Here’s why D2C brands are choosing to take the revenue-based financing route
One of the world’s fastest-growing ecommerce markets, India has seen a D2C boom in recent times. Accelerated by the pandemic, direct-to-customer brands are focusing on consumer feedback, R&D, and varied business models to launch international quality products.
Startups in the D2C segment raised a whopping $1.4 billion across 100 deals this year.
The spurt has seen the emergence of two unicorns – Licious in the food category and The Good Glamm Group in the personal and beauty care segment – and the sector seems poised for further growth.
Despite the good tidings, a 31-year old founder of a personal beauty care brand recently expressed reluctance to approach an investor and decided to go the revenue-based financing (RBF) way.
Revenue-based financing helps startups and entrepreneurs raise capital without any equity dilution; it is based purely on the revenues they project and make.
“There isn’t a better time for a homegrown brand. Consumers are open to experimenting and trying newer products. There is an ecosystem that enables and makes it relatively simpler to launch a brand, and of course there is funding. But it is always better to look at options in the early days, and find ways to not dilute equity,” says a founder, seeking anonymity.
Taking the RBF route
D2C brands are witnessing explosive growth in India, thanks to the nearly 200 million Indians who shop online. Fuelling this growth is capital-intensive, and many D2C brands have, in the past year, gone knocking on the doors of institutional investors. But this means parting with valuable equity to access growth capital.
Revenue-based financing changes all this.
Abhiroop Medhekar, Co-founder and CEO, Velocity, says, “What this means for the larger ecosystem is that founders will no longer have to worry about funding if they are generating healthy revenues. They can use revenue-based financing to keep growing on their own terms, without losing control.”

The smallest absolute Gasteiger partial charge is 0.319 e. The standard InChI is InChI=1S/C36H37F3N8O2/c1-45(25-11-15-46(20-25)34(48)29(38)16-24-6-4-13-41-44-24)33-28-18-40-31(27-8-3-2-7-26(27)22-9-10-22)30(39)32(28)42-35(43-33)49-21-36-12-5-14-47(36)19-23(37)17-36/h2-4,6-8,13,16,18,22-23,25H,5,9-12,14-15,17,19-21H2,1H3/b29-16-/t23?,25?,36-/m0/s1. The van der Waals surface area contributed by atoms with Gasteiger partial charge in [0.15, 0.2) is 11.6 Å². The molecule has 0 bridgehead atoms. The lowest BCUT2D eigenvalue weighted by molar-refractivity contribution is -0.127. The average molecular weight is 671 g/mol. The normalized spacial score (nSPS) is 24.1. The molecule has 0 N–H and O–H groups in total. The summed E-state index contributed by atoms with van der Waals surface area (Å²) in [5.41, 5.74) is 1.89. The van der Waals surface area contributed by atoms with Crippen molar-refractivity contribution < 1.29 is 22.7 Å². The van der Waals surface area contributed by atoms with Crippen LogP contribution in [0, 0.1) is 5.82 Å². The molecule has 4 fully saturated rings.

VC interest in the D2C sector has been rising, but remains inaccessible to a vast majority of brands. A report by Velocity adds that out of 75,000+ independent ecommerce stores hosted on platforms like WooCommerce and Shopify, less than 0.5 percent are equity funded.
The concept of revenue-based financing has seen wide uptake in more developed ecommerce markets such as North America and Europe.
It’s interesting to note that world’s largest e commerce investor is not a venture capital firm, but North American revenue-based financier ClearCO, which has invested over $2 billion in over 5,500 business.
How does RBF help?
RBF platforms like Velocity, Getvantage, and Klub have seen significant growth in India. Getvantage has made 150 investments across 75 D2C brands, and cumulatively, with Velocity, revenue-based financing has been leveraged by around 250 D2C brands in India.
“The reason I chose revenue-based financing is really, equity, which I didn’t have to give up. There is no collateral like in a bank loan. The process is smooth and the interest rate is much lesser than any traditional financing option,” says Armaan Mann, Founder, Dame Essentials.
Armaan founded her D2C beauty brand in 2016 and the Chandigarh-based startup raised funding from Getvantage.
“There is a long cycle of product creation and testing for personal care and beauty care brands, and traditional VC capital generally needs a high growth engine and push. You need to be nimble and on a high growth trajectory. It takes time for D2C brands to reach that level. Product creation itself needs a significant amount of capital,” she adds.
Another founder, seeking anonymity, says most D2C businesses are capital-intensive, with a significant need for capital to deploy inventory, sample and test products, and get consumer feedback.